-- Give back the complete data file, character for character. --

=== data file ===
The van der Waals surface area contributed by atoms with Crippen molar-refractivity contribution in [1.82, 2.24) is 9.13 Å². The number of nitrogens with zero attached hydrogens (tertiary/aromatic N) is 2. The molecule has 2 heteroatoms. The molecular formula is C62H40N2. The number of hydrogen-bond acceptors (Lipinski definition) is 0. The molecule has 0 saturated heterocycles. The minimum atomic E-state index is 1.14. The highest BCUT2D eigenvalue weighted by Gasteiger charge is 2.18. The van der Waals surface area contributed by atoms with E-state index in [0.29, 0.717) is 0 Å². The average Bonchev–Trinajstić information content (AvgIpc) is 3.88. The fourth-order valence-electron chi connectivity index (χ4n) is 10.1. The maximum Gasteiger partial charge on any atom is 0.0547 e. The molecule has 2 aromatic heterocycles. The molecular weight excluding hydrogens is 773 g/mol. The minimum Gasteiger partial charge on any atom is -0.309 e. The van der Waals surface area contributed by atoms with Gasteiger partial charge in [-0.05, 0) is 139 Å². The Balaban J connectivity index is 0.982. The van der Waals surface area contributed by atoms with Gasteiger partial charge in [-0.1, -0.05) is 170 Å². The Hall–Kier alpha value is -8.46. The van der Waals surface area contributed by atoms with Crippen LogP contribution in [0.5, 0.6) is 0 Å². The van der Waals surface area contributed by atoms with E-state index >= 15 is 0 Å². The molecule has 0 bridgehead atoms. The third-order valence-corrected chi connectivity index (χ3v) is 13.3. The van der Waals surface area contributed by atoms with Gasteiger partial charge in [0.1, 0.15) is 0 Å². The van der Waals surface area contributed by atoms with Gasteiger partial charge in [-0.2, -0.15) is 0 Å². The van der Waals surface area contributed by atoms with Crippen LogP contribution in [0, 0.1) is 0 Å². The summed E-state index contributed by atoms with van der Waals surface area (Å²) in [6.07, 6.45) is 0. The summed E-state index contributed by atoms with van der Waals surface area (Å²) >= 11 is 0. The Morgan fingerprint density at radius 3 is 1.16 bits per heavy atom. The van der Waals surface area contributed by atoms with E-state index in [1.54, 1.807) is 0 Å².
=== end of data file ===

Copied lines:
The van der Waals surface area contributed by atoms with Crippen molar-refractivity contribution in [1.82, 2.24) is 9.13 Å². The number of nitrogens with zero attached hydrogens (tertiary/aromatic N) is 2. The molecule has 2 heteroatoms. The molecular formula is C62H40N2. The number of hydrogen-bond acceptors (Lipinski definition) is 0. The molecule has 0 saturated heterocycles. The minimum atomic E-state index is 1.14. The highest BCUT2D eigenvalue weighted by Gasteiger charge is 2.18. The van der Waals surface area contributed by atoms with E-state index in [0.29, 0.717) is 0 Å². The average Bonchev–Trinajstić information content (AvgIpc) is 3.88. The fourth-order valence-electron chi connectivity index (χ4n) is 10.1. The maximum Gasteiger partial charge on any atom is 0.0547 e. The molecule has 2 aromatic heterocycles. The molecular weight excluding hydrogens is 773 g/mol. The minimum Gasteiger partial charge on any atom is -0.309 e. The van der Waals surface area contributed by atoms with Gasteiger partial charge in [-0.05, 0) is 139 Å². The Balaban J connectivity index is 0.982. The van der Waals surface area contributed by atoms with Gasteiger partial charge in [-0.1, -0.05) is 170 Å². The Hall–Kier alpha value is -8.46. The van der Waals surface area contributed by atoms with Crippen LogP contribution in [0.5, 0.6) is 0 Å². The van der Waals surface area contributed by atoms with E-state index >= 15 is 0 Å². The molecule has 0 bridgehead atoms. The third-order valence-corrected chi connectivity index (χ3v) is 13.3. The van der Waals surface area contributed by atoms with Gasteiger partial charge in [0.1, 0.15) is 0 Å². The van der Waals surface area contributed by atoms with Gasteiger partial charge in [-0.2, -0.15) is 0 Å². The van der Waals surface area contributed by atoms with Crippen LogP contribution in [0, 0.1) is 0 Å². The summed E-state index contributed by atoms with van der Waals surface area (Å²) in [6.07, 6.45) is 0. The summed E-state index contributed by atoms with van der Waals surface area (Å²) >= 11 is 0. The Morgan fingerprint density at radius 3 is 1.16 bits per heavy atom. The van der Waals surface area contributed by atoms with E-state index in [1.54, 1.807) is 0 Å².